Delhi finally has an action plan to combat air pollution, here’s how you can help
The stage is all set. The Graded Response Action Plan, Delhi-NCR’s answer to combat air pollution that assumes apocalyptic proportions during this time of the year, will come into force for the first time from Tuesday.
Hindustan Times finds out about the plan, how it will be implemented over the next four months, the roles of agencies and their preparedness, what NCR cities are doing to implement it and how you can make a difference with your suggestions and complaints.
How it will be implemented
The Central Pollution Control Board (CPCB) will monitor air quality from various stations located across Delhi-NCR. Daily reports will be sent to the Environment Pollution Control Authority (EPCA), the implementing authority of the plan, which will take a decision on the future course of action.
If data of any station shows a sudden spike in pollution level, a team will rush to the spot and try to analyse the reason. Accordingly, action would be taken and instructions issued.
The CPCB has directed all state pollution control boards of NCR states to form teams that will fan out and flag violations. The CPCB has formed around 40 teams that are visiting various parts of Delhi alone.
“The chief secretaries of NCR states have been designated as nodal officers. We will direct them to take immediate action if any particular area shows a spike in air pollution,” said EPCA chairman Bhure Lal.
What Delhi agencies are doing
The transport department is checking buses entering the three inter-state bus terminals for valid pollution under control papers and penalising violators. A special campaign will be launched after Diwali to randomly check commercial vehicles in the city. The officials will check if PUC centres are operating properly. Buses on some routes with low ridership could be diverted to cater to busy stretches.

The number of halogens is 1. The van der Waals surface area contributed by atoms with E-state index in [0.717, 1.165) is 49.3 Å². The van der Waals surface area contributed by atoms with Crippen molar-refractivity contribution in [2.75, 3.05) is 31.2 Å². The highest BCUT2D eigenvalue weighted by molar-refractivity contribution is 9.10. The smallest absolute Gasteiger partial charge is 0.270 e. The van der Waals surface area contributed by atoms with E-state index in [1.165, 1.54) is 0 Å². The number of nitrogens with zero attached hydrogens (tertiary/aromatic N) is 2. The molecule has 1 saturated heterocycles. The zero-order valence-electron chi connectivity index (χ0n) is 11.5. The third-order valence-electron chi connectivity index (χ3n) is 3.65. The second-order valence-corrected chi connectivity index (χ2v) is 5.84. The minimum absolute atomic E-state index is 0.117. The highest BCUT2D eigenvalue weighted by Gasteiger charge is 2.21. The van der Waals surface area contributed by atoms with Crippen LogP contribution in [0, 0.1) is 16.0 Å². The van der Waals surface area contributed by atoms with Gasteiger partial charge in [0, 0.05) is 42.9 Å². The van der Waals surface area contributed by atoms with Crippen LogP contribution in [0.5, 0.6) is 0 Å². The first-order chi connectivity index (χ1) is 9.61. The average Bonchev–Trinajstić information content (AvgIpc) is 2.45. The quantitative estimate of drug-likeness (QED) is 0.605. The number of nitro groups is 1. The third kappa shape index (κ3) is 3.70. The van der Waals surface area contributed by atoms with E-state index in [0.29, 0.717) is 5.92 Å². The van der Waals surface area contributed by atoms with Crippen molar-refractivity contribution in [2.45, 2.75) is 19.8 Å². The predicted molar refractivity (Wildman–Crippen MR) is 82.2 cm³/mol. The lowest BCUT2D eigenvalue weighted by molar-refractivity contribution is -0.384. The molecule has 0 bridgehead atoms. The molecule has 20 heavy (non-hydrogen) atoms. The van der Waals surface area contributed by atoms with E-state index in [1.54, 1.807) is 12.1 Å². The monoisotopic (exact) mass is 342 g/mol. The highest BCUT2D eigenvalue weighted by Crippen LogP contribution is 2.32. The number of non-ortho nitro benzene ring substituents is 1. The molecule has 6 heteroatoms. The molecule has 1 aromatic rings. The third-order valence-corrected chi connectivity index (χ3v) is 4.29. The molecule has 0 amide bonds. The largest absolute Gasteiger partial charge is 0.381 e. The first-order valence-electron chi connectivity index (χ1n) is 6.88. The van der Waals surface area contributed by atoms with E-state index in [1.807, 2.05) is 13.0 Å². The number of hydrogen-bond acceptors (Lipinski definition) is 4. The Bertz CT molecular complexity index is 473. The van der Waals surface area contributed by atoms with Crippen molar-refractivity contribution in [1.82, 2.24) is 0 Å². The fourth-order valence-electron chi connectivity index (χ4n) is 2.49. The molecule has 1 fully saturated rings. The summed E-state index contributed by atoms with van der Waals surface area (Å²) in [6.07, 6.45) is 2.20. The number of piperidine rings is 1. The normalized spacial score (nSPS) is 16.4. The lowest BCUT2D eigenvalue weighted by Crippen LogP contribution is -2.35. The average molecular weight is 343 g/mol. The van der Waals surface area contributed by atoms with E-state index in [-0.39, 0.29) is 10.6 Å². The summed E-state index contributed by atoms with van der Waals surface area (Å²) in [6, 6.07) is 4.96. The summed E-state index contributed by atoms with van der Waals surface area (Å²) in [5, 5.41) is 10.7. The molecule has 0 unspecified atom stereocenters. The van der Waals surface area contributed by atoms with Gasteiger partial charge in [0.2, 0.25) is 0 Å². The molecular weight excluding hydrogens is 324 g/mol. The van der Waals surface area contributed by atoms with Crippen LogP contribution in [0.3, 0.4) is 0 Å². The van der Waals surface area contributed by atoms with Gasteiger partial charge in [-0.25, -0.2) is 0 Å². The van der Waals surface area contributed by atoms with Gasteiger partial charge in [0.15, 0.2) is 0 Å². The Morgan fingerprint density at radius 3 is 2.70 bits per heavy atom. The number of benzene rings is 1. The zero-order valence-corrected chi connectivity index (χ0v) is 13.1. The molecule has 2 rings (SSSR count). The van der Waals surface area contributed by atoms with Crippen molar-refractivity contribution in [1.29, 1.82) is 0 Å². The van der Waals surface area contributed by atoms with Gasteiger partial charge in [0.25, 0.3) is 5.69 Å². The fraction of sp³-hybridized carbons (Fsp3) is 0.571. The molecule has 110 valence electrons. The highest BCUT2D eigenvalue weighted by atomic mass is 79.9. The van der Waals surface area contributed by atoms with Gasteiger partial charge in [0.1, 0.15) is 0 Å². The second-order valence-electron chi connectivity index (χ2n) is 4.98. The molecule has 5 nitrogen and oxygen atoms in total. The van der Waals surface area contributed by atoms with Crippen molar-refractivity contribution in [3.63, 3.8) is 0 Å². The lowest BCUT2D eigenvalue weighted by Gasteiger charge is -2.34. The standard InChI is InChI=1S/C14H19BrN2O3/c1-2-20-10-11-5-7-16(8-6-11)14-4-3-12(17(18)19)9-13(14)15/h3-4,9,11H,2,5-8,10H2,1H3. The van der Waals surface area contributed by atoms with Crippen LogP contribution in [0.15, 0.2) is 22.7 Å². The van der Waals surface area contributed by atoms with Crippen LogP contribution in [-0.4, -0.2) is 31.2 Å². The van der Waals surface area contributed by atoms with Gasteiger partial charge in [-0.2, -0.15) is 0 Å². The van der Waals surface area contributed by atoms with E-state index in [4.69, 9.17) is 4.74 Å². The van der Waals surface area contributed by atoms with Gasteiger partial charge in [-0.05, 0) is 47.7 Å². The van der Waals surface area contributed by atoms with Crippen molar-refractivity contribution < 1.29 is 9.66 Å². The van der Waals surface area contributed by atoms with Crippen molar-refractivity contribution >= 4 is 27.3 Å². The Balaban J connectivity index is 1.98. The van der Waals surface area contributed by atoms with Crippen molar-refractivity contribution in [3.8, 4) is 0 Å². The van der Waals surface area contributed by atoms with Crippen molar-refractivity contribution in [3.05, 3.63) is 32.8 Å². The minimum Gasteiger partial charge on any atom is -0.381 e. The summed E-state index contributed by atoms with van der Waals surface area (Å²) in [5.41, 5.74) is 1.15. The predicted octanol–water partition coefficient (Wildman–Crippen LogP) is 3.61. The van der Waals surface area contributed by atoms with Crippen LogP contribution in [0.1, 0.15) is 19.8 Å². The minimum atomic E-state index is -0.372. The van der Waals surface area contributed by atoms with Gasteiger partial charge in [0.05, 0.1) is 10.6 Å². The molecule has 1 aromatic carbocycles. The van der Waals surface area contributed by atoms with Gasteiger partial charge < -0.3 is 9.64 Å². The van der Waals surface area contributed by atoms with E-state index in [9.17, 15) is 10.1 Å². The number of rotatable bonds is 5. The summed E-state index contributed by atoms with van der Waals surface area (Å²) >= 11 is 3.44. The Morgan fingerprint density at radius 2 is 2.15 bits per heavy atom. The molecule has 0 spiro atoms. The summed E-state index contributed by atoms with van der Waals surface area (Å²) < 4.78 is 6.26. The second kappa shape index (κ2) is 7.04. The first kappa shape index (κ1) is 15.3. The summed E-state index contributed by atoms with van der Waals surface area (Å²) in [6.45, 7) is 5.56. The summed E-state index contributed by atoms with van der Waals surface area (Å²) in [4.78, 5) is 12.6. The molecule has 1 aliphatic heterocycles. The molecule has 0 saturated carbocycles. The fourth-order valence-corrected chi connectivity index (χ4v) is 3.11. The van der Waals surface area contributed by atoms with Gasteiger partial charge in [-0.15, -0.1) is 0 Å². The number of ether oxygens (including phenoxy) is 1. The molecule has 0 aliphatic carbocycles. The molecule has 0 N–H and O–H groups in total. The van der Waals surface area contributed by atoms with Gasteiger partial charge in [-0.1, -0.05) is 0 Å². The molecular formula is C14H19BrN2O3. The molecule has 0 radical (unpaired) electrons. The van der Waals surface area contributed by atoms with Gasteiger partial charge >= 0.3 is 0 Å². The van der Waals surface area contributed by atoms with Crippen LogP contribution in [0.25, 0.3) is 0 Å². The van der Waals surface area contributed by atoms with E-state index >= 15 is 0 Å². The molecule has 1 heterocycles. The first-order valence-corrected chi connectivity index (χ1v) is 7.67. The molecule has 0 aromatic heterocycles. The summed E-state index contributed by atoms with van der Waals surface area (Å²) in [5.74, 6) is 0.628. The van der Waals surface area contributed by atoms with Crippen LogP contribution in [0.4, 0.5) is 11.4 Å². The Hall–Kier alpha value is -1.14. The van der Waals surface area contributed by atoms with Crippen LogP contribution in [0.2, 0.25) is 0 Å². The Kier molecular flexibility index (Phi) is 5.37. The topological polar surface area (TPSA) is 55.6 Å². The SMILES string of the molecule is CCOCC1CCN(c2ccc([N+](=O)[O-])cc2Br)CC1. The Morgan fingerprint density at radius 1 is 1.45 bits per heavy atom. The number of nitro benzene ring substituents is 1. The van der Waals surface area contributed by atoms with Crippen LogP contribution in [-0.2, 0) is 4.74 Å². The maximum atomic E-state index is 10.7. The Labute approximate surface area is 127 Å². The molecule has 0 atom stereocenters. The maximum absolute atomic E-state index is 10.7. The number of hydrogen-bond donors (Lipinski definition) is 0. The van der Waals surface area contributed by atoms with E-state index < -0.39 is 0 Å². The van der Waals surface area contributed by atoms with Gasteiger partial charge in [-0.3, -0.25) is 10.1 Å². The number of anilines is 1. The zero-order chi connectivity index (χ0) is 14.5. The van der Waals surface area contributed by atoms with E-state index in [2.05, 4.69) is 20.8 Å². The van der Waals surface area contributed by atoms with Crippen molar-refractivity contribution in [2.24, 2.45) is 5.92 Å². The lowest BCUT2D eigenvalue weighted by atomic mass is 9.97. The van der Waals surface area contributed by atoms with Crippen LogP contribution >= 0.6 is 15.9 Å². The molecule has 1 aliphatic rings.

The Badarpur Thermal power station will be shut from Tuesday after the FIFA U17 World Cup matches end in Delhi. Brick kilns without the less-polluting zig-zag technology have already been told to shut.
“There is no question of any department not following the GRAP as it is a Supreme Court direction. Seeing the pollution levels, whatever EPCA directs us, our departments shall do,” said Delhi government spokesperson Nagender Sharma.
What you can do
The Delhi Pollution Control Committee is setting up a control room. People can lodge complains at 9717593501 and 9717593574 through WhatsApp or the SAMEER app of CPCB. An email address will also be created.
“Complaints on our numbers would be diverted to the CPCB, which will take action,” said a senior official of the DPCC.
Response of states
As the GRAP aims to curb pollution levels across NCR, neighbouring states have also initiated a series of steps.
Gurgaon is increasing the frequency of mechanised road cleaning, sprinkling water on road, stopping use of coal or firewood in hotels and open eateries, constituting teams to stop garbage burning and appointing nodal officers.
Haryana State Pollution Control Board officials said they already issued notices to shut down all polluting brick kilns.
While Haryana PCB officials detected 430 cases of stubble burning, farmers are being encouraged not to burn crop residue.
“This year we expect a 70% cut in pollution over last year,” said S Narayanan, member secretary, Haryana Pollution Control Board.
In Uttar Pradesh, the Gautam Budh Nagar district administration has been holding weekly meetings every Friday.
A total of 281 industries have been identified as hazardous waste-generating industries, out of which 60 are closed. There are regular site inspections to monitor waste disposal of these.
In Ghaziabad, enforcement action is more or less restricted to penal action against offenders.
“We conduct checks on polluters, especially those burning garbage. We collected nearly R25-30 lakh as fine over the past couple of months. We have procured four new road sweeping machines,” said CP Singh, municipal commissioner.
(with inputs from Noida, Gurgaon and Ghaziabad)